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Climate Change

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« Reply #15 on: Jul 08, 2015 08:22 pm »

Another recent researcH, according to which it is again clear that only 36% of the respondents endorse anthropogenic GW. This is a compatible figure to that calculated above.

Bottom line: scientists who endorse AGW (anthropogenic global warming) are the minority

Lefsrud and Meyer, 2012[edit]

Lefsrud and Meyer surveyed members of the Association of Professional Engineers and Geoscientists of Alberta (APEGA), a professional association for the petroleum industry in Alberta. The aims of the study included examining the respondents' "legitimation of themselves as experts on 'the truth', and their attitudes towards regulatory measures."[23] Writing later, the authors added, "we surveyed engineers and geologists because their professions dominate the oil industry and their views on climate change influence the positions taken by governments, think tanks and environmental groups."[24]

The authors found that 99.4% agreed that the global climate is changing but that "the debate of the causes of climate change is particularly virulent among them." Analyzing their responses, the authors labelled 36% of respondents 'comply with Kyoto', as "they express the strong belief that climate change is happening, that it is not a normal cycle of nature, and humans are the main or central cause."[23] 'Regulation activists' (10%) "diagnose climate change as being both human- and naturally caused, posing a moderate public risk, with only slight impact on their personal life." Skeptical of anthropogenic warming (sum 51%) they labelled 'nature is overwhelming' (24%), 'economic responsibility' (10%), and 'fatalists' (17%). Respondents giving these responses disagreed in various ways with mainstream scientific opinion on climate change, expressing views such as that climate change is 'natural', that its causes are unknown, that it is harmless, or that regulation such as that represented by Kyoto Protocol is in itself harmful.[23]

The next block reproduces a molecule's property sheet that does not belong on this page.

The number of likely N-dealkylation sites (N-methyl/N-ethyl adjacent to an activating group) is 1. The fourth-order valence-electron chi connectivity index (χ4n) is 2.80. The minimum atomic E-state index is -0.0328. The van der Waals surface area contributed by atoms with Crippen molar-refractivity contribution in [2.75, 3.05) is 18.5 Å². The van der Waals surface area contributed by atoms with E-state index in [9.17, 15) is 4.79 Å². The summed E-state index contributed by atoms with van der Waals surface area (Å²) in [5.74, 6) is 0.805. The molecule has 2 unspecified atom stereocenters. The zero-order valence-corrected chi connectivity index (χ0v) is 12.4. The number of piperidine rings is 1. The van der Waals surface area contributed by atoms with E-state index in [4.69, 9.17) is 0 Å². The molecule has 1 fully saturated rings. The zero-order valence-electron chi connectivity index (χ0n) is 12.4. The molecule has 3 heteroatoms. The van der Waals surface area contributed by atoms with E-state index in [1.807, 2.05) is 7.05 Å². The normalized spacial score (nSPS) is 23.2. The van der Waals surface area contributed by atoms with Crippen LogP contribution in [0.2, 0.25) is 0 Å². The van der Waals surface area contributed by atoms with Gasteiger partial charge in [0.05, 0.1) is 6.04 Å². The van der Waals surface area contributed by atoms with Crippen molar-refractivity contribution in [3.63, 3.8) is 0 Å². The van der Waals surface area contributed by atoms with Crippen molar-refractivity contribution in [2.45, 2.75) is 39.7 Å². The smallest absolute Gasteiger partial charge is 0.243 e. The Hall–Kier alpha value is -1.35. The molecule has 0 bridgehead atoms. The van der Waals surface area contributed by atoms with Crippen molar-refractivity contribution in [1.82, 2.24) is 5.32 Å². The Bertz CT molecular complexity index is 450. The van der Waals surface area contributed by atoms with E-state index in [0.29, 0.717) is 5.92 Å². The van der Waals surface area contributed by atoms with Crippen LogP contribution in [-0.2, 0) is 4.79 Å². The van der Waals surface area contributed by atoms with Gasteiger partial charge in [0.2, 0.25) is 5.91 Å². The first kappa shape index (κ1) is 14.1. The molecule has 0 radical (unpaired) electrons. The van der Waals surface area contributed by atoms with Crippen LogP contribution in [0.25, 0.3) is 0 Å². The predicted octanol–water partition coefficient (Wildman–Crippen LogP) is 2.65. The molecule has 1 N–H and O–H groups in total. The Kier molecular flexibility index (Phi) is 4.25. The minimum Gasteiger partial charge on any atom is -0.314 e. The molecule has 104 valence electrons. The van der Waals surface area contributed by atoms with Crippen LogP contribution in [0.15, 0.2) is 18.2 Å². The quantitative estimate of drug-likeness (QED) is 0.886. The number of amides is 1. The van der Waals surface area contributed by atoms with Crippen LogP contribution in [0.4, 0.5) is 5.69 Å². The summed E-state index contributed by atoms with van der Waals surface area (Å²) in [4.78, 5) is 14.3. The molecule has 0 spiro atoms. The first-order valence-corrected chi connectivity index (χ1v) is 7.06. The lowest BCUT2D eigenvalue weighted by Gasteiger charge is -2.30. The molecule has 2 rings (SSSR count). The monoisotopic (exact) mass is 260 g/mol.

They found that respondents that support regulation (46%) ('comply with Kyoto' and 'regulation activists') were "significantly more likely to be lower in the organizational hierarchy, younger, female, and working in government", while those that oppose regulation ('nature is overwhelming' and 'economic responsibility') were "significantly more likely to be more senior in their organizations, male, older, geoscientists, and work in the oil and gas industry".[23] Discussing the study in 2013, the authors ask if such political divisions distract decision-makers from confronting the risk that climate change presents to businesses and the economy.[24]
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